DOD's IG finds no political interference in JEDI award
But White House claimed 'privilege' over direct communications
- By Ross Wilkers
- Apr 15, 2020
The Defense Department inspector general’s long-awaited report on the JEDI cloud infrastructure procurement was released Wednesday -- at a total of 313 pages -- that at best is a mixed bag for the contract’s two finalists.
On one hand, the IG concludes in its review started last June that any possible senior-level discussions between White House and DOD officials did not influence or put pressure on the decision by procurement officials to make the final award to Microsoft late last year over Amazon, a target of President Trump’s personal animus along with founder and CEO Jeff Bezos.
DOD conducted the solicitation and source selection process in line with established standards and acquisition regulations, the IG said, and that includes the much-debated single-award method. Department officials that auditors spoke to said they did not feel pressured by Trump's anti-Amazon and anti-Bezos comments. The department also made an apparent misstep after the award that gave AWS proprietary information including some pricing about Microsoft’s JEDI bid that impacted the debriefing.
But the matter of possible political interference at the crux of Amazon Web Services’ ongoing lawsuit over the contract was also not completely answered. The IG said it could not review the matter fully after the White House asserted “presidential communications privilege,” after which DOD lawyers directed department officials to not speak with the IG about any potential discussions with the White House about JEDI.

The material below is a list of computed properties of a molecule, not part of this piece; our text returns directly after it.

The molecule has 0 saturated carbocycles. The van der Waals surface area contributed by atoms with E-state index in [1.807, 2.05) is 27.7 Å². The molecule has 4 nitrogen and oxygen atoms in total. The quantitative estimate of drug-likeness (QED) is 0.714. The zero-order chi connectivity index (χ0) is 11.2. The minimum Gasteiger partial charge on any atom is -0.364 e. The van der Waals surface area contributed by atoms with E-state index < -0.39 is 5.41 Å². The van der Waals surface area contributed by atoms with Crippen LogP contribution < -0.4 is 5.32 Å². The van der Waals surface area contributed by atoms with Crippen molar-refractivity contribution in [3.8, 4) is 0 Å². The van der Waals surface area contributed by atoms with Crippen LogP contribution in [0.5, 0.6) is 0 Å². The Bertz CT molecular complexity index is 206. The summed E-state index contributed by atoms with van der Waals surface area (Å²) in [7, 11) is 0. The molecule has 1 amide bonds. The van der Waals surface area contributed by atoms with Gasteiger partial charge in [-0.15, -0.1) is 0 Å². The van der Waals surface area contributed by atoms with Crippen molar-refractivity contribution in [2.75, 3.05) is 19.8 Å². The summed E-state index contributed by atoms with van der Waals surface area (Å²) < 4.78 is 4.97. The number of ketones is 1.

"The Inspector's General final report on the JEDI Cloud procurement confirms that the Department of Defense conducted the JEDI Cloud procurement process fairly and in accordance with law. The IG's team found that there was no influence by the White House or DoD leadership on the career source selection boards who made the ultimate vendor selection,” DOD spokeman Lt. Col. Robert Carver said in a statement. “This report should finally close the door on the media and corporate-driven attacks on the career procurement officials who have been working tirelessly to get the much needed JEDI cloud computing environment into the hands of our frontline warfighters while continuing to protect American taxpayers."
“The Inspector General’s report makes clear the DOD established a proper procurement process. It’s now apparent that Amazon bid too high a price and is seeking a do-over so it can bid again. As the IG’s report indicates, Amazon has proprietary information about Microsoft’s bid that it should never have had. At this stage, Amazon is both delaying critical work for the nation’s military and trying to undo the mistake it made when it bid too high a price,” Microsoft spokesman Frank Shaw said in a statement.
For its part, AWS is not satisfied with the outcome and believes there is more to the story.
“This report doesn’t tell us much. It says nothing about the merits of the award, which we know are highly questionable based on the Judge’s recent statements and the government’s request to go back and take corrective action," an AWS spokesperson said in an emailed statement to reporters. "It's clear that this report couldn’t assess political interference because several DOD witnesses were instructed by the White House not to answer the IG’s questions about communications between the White House and DOD officials. The White House’s refusal to cooperate with the IG’s investigation is yet another blatant attempt to avoid a meaningful and transparent review of the JEDI contract award.”